katabatic air Jardine mentioned – cold air falling as the temperature falls at night, and collects in natural basins, which we were in around the lake, and also the elevation change. I told Graham about a lot of my training with first aid, and realized that he had been probably borderline chilled when he came to cuddle me in the first place, and I chilled him further.
As I explained, there was a theory shift that occurred partway through my training. Prior to, people believed that if someone was hypothermic, you should get in a sleeping bag naked with them to conserve body heat, and try to warm them. Afterwards, it was realized that if you do that, the hypothermic person can actually cool the healthy person down enough to drop their core temperature as well, and then you have two naked dead bodies by exposure in a sleeping bag, instead of one.
The best advice for hypothermia is to try and heat the person slowly – lots of warm, dry layers if you have them, build a small fire, and feed them slightly warmer than luke warm liquids.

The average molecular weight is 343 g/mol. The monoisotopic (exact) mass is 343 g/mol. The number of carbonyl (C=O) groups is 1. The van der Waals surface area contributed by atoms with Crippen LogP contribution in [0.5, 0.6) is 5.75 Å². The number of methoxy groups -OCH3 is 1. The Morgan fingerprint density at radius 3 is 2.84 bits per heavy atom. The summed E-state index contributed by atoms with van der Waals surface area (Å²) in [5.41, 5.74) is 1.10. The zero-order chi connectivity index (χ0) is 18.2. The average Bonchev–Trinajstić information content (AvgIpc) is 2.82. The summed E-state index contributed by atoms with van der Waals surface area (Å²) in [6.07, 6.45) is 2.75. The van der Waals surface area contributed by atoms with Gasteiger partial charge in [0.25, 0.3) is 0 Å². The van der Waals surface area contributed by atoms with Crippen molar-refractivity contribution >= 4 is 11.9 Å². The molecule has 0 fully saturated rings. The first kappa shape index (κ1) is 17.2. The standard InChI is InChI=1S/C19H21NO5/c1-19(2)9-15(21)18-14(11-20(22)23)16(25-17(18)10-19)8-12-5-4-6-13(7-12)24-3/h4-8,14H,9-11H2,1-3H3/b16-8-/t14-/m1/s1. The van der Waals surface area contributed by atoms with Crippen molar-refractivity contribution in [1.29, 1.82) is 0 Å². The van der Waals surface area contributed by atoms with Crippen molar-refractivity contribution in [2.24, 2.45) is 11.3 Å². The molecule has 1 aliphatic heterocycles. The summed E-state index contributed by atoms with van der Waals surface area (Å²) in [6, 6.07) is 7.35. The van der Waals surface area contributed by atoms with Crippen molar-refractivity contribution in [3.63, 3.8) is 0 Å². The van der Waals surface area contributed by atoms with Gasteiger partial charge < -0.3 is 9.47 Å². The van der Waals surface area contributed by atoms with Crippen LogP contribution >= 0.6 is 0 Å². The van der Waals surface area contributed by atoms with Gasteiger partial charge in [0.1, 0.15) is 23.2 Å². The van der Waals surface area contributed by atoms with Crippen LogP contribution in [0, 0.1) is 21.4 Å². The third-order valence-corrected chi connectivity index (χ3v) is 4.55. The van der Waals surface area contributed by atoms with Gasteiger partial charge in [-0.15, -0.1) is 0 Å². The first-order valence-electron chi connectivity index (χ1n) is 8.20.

Depending on how bad they are, room temperature, or even slightly cool liquids are best. The critical thing is not to shock them with a drink too many degrees above their core. Never serve someone hypothermic a piping hot cup, start with lower temperature liquids, and increase as they warm.
Also, things like caffeine, alcohol and capsicum (chillis) are bad – they artificially warm you, but don’t stimulate the body to produce more of its own heat. If you have nothing else, warm up some plain water. They also say you shouldn’t try to rub or massage the limbs, again the friction creates a temporary, artificial warmth, but it doesn’t really stimulate the system. It can even have the opposite effect of tricking the body into thinking it’s warmer than it is from the friction, so it does even less to help itself.
Anyway, the sleeping bag did the trick, and then we were up and moving again enough to stimulate ourselves – that’s the other trick, try to get and keep the hypothermic person moving. If they’re sleepy and sluggish and fall asleep, they can die.